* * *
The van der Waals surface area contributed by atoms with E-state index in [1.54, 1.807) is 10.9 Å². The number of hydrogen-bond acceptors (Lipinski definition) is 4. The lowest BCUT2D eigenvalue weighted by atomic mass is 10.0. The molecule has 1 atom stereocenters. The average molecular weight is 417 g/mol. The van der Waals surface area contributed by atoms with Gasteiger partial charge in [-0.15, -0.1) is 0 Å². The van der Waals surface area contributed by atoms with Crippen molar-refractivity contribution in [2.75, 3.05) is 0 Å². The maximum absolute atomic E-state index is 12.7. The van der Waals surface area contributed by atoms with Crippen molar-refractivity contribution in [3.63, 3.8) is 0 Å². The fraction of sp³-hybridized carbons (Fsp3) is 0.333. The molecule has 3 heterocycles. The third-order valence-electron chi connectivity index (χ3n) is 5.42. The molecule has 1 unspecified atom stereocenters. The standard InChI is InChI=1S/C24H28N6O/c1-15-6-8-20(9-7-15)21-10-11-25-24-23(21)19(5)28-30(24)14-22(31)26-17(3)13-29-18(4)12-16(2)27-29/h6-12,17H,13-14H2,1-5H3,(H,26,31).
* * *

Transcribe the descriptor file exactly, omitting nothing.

The van der Waals surface area contributed by atoms with E-state index in [1.54, 1.807) is 10.9 Å². The number of hydrogen-bond acceptors (Lipinski definition) is 4. The lowest BCUT2D eigenvalue weighted by atomic mass is 10.0. The molecule has 1 atom stereocenters. The average molecular weight is 417 g/mol. The van der Waals surface area contributed by atoms with Gasteiger partial charge in [-0.15, -0.1) is 0 Å². The van der Waals surface area contributed by atoms with Crippen molar-refractivity contribution in [2.75, 3.05) is 0 Å². The maximum absolute atomic E-state index is 12.7. The van der Waals surface area contributed by atoms with Crippen molar-refractivity contribution in [3.63, 3.8) is 0 Å². The fraction of sp³-hybridized carbons (Fsp3) is 0.333. The molecule has 3 heterocycles. The third-order valence-electron chi connectivity index (χ3n) is 5.42. The molecule has 1 unspecified atom stereocenters. The standard InChI is InChI=1S/C24H28N6O/c1-15-6-8-20(9-7-15)21-10-11-25-24-23(21)19(5)28-30(24)14-22(31)26-17(3)13-29-18(4)12-16(2)27-29/h6-12,17H,13-14H2,1-5H3,(H,26,31).